- The Cardinals announced this afternoon that lefty Chasen Shreve has cleared waivers following this week’s DFA. He’s been assigned outright to Triple-A Memphis. While Shreve does have enough service time to reject the assignment, electing free agency would mean forfeiting the $900K salary to which he’d agreed earlier this winter. The 28-year-old Shreve came to the Cards as part of the now-lopsided deal that sent Luke Voit to the Yankees last summer. Over the past four seasons, Shreve has posted a solid 3.85 ERA and missed bats (10.3 K/9), but he’s also been far too prone to walks (4.7 BB/9) and home runs (1.8 HR/9) for either the Yankees or Cardinals to deem him a reliable bullpen option. Furthermore, he’s not a candidate for a more specialized role, as left-handed opponents have been even more successful against Shreve (.248/.335/.444) than right-handed opponents have been (.222/.316/.430).
1:38pm: Bob Nightengale of USA Today adds details (via Twitter) on the incentives package included in Goldschmidt’s new contract. The slugger can earn $250k for being named an All-Star, $250k for winning a Gold Glove award, and $1.5M for winning the NL MVP. As Saxon reported earlier, Goldschmidt’s yearly earnings will tally $26MM, which comprises a $22MM yearly base salary in addition to a $20MM signing bonus that will be spread evenly across the five years of the contract.
10:17am: Goldschmidt will earn $26MM per season from 2020-24, The Athletic’s Mark Saxon reports (Twitter link).
TODAY, 8:04am: The deal is done, and the Cardinals will officially make the announcement at a press conference this morning, MLB.com’s Jenifer Langosch reports (Twitter link).
THURSDAY: The Cardinals are closing in on an extension with first baseman Paul Goldschmidt, per Ken Rosenthal of The Athletic (via Twitter). If he passes a physical, Goldschmidt will remain a Cardinal for five additional seasons at a price of $130MM, per Derrick Goold of the St. Louis Post-Dispatch (via Twitter), thus setting a new contractual record for the storied St. Louis franchise.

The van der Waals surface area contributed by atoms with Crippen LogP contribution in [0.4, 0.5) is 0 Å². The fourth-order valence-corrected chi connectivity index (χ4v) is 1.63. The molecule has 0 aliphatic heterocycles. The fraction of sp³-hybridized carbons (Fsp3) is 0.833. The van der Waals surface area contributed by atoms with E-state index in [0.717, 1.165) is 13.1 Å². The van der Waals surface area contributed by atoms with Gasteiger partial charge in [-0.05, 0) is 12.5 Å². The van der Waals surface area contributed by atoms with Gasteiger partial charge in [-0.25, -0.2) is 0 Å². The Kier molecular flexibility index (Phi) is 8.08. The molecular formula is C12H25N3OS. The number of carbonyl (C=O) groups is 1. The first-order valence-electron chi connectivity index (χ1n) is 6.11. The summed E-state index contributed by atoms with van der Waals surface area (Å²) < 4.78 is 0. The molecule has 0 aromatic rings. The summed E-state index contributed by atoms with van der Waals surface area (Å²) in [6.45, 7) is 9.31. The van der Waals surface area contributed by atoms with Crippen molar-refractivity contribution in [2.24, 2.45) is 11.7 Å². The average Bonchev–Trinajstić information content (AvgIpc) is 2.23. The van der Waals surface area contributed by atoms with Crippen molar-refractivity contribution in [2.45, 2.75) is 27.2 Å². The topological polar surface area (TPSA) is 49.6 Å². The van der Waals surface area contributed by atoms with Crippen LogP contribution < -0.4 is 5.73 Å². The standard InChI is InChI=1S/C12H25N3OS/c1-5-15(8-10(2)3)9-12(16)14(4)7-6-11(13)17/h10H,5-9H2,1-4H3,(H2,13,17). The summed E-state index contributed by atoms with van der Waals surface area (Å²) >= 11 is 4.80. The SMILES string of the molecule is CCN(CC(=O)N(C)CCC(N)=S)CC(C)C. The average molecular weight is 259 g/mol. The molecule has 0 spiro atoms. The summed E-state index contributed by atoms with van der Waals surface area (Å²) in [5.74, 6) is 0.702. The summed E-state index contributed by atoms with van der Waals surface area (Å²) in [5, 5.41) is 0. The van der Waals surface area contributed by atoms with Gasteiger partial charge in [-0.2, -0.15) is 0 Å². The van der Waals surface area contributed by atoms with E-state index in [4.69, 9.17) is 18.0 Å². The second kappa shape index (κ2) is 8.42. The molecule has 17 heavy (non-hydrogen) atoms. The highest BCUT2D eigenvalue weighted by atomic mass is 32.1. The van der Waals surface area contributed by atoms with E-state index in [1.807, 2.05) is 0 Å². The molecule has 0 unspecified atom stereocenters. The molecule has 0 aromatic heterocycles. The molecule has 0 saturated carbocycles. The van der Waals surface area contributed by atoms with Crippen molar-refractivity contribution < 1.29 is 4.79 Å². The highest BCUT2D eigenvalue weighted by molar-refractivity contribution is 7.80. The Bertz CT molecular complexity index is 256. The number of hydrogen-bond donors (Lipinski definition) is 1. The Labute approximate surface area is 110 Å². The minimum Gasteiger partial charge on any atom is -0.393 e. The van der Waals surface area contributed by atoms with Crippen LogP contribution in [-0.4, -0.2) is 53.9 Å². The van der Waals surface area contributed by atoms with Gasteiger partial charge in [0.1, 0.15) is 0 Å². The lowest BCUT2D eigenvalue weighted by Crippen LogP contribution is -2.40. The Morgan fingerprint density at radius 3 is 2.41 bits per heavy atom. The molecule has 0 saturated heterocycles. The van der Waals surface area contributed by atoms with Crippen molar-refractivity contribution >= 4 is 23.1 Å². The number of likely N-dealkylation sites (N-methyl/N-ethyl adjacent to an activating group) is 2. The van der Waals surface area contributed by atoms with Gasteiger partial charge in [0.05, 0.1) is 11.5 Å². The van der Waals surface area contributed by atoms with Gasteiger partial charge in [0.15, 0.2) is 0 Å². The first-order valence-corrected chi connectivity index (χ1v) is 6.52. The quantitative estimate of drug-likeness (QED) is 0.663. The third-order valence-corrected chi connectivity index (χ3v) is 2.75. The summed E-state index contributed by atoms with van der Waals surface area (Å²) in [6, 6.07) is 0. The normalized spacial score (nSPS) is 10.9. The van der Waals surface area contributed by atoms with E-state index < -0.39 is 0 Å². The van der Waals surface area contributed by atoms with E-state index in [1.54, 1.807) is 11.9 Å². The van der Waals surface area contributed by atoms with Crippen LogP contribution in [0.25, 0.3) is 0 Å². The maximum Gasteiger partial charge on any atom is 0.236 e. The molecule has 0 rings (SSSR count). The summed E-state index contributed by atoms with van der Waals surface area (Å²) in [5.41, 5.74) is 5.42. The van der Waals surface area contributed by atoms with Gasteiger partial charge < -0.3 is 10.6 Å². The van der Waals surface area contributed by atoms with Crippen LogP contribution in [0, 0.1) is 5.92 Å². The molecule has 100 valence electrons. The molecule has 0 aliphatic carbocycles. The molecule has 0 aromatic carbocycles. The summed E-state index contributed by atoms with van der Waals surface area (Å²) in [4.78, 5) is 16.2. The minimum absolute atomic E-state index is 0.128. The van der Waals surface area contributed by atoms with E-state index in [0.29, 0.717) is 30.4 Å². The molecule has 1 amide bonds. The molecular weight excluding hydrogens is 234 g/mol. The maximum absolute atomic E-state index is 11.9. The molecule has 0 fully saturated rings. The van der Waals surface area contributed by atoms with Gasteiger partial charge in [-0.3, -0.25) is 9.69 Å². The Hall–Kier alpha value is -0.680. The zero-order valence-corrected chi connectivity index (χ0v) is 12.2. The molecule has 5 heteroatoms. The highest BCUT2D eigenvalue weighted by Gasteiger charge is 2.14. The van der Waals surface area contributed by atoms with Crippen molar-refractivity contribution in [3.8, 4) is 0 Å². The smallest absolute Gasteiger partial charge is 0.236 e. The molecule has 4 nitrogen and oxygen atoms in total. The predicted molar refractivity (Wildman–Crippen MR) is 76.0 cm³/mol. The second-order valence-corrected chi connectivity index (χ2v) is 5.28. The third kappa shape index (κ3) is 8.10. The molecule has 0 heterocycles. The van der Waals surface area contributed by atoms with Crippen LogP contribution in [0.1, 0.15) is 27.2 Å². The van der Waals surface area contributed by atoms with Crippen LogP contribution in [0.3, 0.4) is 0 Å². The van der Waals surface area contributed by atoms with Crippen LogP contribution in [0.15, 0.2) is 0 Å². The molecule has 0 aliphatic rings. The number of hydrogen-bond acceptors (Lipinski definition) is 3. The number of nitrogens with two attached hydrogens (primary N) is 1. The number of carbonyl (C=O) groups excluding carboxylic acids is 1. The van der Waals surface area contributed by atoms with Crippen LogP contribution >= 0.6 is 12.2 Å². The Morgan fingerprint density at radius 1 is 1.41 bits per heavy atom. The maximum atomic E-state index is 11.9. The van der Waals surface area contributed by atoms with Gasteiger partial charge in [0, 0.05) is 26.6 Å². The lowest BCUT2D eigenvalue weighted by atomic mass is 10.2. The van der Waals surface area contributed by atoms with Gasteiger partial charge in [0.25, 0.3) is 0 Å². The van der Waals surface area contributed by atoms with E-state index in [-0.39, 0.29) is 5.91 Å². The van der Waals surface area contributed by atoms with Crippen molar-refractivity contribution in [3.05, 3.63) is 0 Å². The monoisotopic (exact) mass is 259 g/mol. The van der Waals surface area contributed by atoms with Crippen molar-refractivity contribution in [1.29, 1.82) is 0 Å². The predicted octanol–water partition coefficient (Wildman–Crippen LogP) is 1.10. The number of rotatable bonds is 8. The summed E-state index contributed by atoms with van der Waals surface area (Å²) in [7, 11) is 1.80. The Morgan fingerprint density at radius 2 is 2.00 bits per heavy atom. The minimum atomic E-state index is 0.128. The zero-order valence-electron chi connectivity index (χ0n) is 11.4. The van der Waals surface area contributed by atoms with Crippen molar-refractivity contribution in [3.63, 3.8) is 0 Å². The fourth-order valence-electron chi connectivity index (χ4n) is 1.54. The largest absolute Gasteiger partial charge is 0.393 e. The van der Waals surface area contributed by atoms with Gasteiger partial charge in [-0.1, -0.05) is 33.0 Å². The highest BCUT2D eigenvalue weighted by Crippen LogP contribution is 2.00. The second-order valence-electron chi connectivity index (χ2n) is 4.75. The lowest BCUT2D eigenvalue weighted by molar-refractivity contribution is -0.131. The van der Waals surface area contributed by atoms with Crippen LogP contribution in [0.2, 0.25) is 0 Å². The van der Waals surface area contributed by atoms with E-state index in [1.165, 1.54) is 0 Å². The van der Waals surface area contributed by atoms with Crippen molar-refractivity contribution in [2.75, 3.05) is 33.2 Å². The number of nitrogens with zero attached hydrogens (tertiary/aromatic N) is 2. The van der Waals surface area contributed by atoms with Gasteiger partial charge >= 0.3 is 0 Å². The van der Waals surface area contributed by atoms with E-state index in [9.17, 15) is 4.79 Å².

Goldschmidt is already slated to earn $14.5MM in 2019, the final season of the extension he signed earlier in his career. With five new seasons tacked on, he’ll now be under contract through the 2024 season. The new deal will afford Goldschmidt full no-trade protection but will not include any opt-out opportunities, Rosenthal tweets.
The Cards are now set to accomplish what they set out to do when they acquired Goldschmidt earlier this winter. The club made no secret of its desire to hammer out a long-term arrangement with its new first bagger. Indeed, achieving exclusive negotiating rights likely motivated the St. Louis organization to part with starter Luke Weaver, catcher Carson Kelly, minor league infielder Andy Young and a Competitive Balance Round B selection to land Goldy in the first place.
Getting the deal done now means that both the Cardinals and Goldschmidt (along with his representatives at Excel Sports Management) need not think about alternatives next winter. It surely would have been interesting to see how the star performed on the open market. It’s hardly an optimal time for a defensively limited slugger to reach the open market. The Chris Davis deal (seven years, $161MM) is scarcely three years old, but seems a relic in retrospect. We’ve seen a steady reduction in earning expectations for such players in recent years. Still, significant money has still been there for the very best players. J.D. Martinez took down $110MM over five years despite profiling as a DH. Carlos Santana and Edwin Encarnacion each commanded $20MM annual salaries over three-year terms. And first bagger Eric Hosmer — a much younger but lighter-hitting first baseman — went for eight years and $144MM.
There’s an argument to be made that Goldschmidt could have earned more on the open market. He’d have faced little competition at the top of the first base market outside of the older Jose Abreu, though there are a few notable other players available next winter. But it’s frankly difficult to argue with the decision to sign onto this contract, particularly with another year of health and performance risk still separating Goldschmidt from free agency. The Cards obviously were quite fond of their new acquisition — and, perhaps, felt no small amount of pressure to get something done. It’s no small achievement in this climate for a first baseman to secure a $26MM AAV over a five-year term that begins in his age-32 season.
Goldschmidt, of course, is no ordinary first baseman. Comparing him to his peers at first base, in fact, isn’t quite the right scope. Over the past three years — that is, not including his personal-best 2015 campaign — Goldy has been among the dozen top position players by measure of fWAR. He’s in a dead heat with Freddie Freeman and Joey Votto in that regard. Now, he’ll join that pair of star performers in securing a large and lengthy contract extension.